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John Macready–Aviation Pioneer: At the Earth’s Ceiling, by Sally Macready Wallace, Sunflower University Press, Manhattan, Kan., 1998, $19.99.

John A. Macready was among those Army Air Service pilots who won their wings during World War I. He remained in the service until 1926 and left to become a pilot for Shell Oil Company, but returned to active duty during World War II. His name is little-known outside today’s Air Force except for one exceptional achievement–the first nonstop transcontinental flight he made with fellow pilot Lieutenant Oakley G. Kelly in 1923.

Sally Wallace, Macready’s daughter and also a pilot, thought her father deserved to have his biography written so the world would know the story behind that epic flight and the others he made during his test-pilot years that went into the history books as aviation firsts. These included setting a high-altitude record in 1921, being the first crop-duster, setting two world-record endurance flights, making the first night parachute jump, and being the first to conduct high-altitude photography. For these achievements, he was awarded the Mackay Trophy three times–the only person to claim that honor.

Macready was born in Searchlight, Nev., a lawless mining town, in 1887. He worked in the mines, went to Stanford University and became a justice of the peace in Searchlight until World War I. He joined the Army Air Service in 1917 and, after graduation as a pilot, was assigned as an instructor before a transfer to McCook Field, the Air Service’s primary aircraft testing facility at Dayton, Ohio. He would do his part over the next five years to investigate the effects of high-altitude and prolonged flying on planes as well as the human body.

Macready had his share of mishaps and close calls, many before test pilots were required to wear parachutes. On one night flight between Dayton and Columbus, Macready was especially glad he wore one. The engine of his DH-4B quit cold, and he could not see any suitable landing spot. When he jumped to safety, he became the second member of the McCook test pilots to join the Caterpillar Club (Lieutenant Harold R. Harris was the first).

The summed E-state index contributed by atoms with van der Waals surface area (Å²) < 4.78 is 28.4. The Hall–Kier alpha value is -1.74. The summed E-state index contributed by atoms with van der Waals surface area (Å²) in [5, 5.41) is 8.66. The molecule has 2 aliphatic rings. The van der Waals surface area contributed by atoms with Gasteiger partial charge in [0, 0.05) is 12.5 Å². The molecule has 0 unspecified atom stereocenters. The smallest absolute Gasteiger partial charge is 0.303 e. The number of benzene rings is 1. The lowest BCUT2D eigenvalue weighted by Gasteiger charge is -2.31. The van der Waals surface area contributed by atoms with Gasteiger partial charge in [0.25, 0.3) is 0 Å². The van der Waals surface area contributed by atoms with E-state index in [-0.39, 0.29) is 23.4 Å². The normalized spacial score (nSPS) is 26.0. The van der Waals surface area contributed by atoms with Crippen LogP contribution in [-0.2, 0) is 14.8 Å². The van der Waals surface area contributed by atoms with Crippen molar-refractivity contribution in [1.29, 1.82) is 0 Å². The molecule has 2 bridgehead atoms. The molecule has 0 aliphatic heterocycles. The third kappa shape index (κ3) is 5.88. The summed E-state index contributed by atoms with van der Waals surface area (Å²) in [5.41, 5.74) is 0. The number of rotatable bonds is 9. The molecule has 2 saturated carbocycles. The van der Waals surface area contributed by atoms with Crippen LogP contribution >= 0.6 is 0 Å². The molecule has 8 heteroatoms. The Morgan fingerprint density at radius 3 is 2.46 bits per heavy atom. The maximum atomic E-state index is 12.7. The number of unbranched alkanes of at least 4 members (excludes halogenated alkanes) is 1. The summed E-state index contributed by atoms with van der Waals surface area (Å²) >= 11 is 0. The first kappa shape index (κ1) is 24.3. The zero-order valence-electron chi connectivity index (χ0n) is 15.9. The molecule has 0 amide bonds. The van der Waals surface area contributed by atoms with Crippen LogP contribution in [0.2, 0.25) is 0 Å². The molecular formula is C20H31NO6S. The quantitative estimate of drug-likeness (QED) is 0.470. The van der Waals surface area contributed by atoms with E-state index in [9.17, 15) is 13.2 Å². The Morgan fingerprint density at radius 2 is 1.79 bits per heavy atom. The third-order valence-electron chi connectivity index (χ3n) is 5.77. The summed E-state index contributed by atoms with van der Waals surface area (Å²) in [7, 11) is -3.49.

The book contains a great description of the nonstop cross-country flight by Macready and Kelly. Many will be surprised to learn that the successful flight, made east to west, was preceded by two unsuccessful west-to-east attempts from San Diego. Although the Army withdrew all support except the use of the Fokker T-2, the determined officers decided that the plane would be light enough to clear the mountains if they flew from New York to San Diego. They departed Roosevelt Field, N.Y., on May 2, 1923, and landed at San Diego 26 hours and 50 minutes later to establish a new aviation milestone.

The ungainly Fokker T-2 now resides at the National Air & Space Museum, where visitors can see just how close to the huge, deafening engine the pilot sat. The relief pilot sat in the mid-fuselage with another set of controls he operated briefly while the other abandoned the cockpit to change seats.

This work about a true aviation pioneer and his family fills a gap that only a family member could fill. It’s worth a place on any aviation buff’s bookshelf.

C.V. Glines